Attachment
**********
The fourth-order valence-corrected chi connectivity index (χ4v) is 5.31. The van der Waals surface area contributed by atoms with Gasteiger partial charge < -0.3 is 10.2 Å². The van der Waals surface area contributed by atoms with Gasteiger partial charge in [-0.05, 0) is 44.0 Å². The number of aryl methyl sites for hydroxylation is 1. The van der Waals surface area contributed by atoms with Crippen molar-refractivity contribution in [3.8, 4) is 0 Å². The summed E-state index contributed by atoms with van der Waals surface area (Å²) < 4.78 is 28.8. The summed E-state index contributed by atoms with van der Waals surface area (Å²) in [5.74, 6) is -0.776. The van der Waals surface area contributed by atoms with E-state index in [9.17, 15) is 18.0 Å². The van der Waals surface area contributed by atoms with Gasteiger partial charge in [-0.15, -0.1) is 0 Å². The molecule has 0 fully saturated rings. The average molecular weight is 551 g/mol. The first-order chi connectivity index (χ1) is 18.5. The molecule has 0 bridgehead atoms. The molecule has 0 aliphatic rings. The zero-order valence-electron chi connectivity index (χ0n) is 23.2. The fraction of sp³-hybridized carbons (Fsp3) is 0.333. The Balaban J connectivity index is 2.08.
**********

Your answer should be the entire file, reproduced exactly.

The fourth-order valence-corrected chi connectivity index (χ4v) is 5.31. The van der Waals surface area contributed by atoms with Gasteiger partial charge < -0.3 is 10.2 Å². The van der Waals surface area contributed by atoms with Gasteiger partial charge in [-0.05, 0) is 44.0 Å². The number of aryl methyl sites for hydroxylation is 1. The van der Waals surface area contributed by atoms with Crippen molar-refractivity contribution in [3.8, 4) is 0 Å². The summed E-state index contributed by atoms with van der Waals surface area (Å²) < 4.78 is 28.8. The summed E-state index contributed by atoms with van der Waals surface area (Å²) in [5.74, 6) is -0.776. The van der Waals surface area contributed by atoms with E-state index in [9.17, 15) is 18.0 Å². The van der Waals surface area contributed by atoms with Gasteiger partial charge in [-0.15, -0.1) is 0 Å². The molecule has 0 fully saturated rings. The average molecular weight is 551 g/mol. The first-order chi connectivity index (χ1) is 18.5. The molecule has 0 bridgehead atoms. The molecule has 0 aliphatic rings. The zero-order valence-electron chi connectivity index (χ0n) is 23.2. The fraction of sp³-hybridized carbons (Fsp3) is 0.333. The Balaban J connectivity index is 2.08.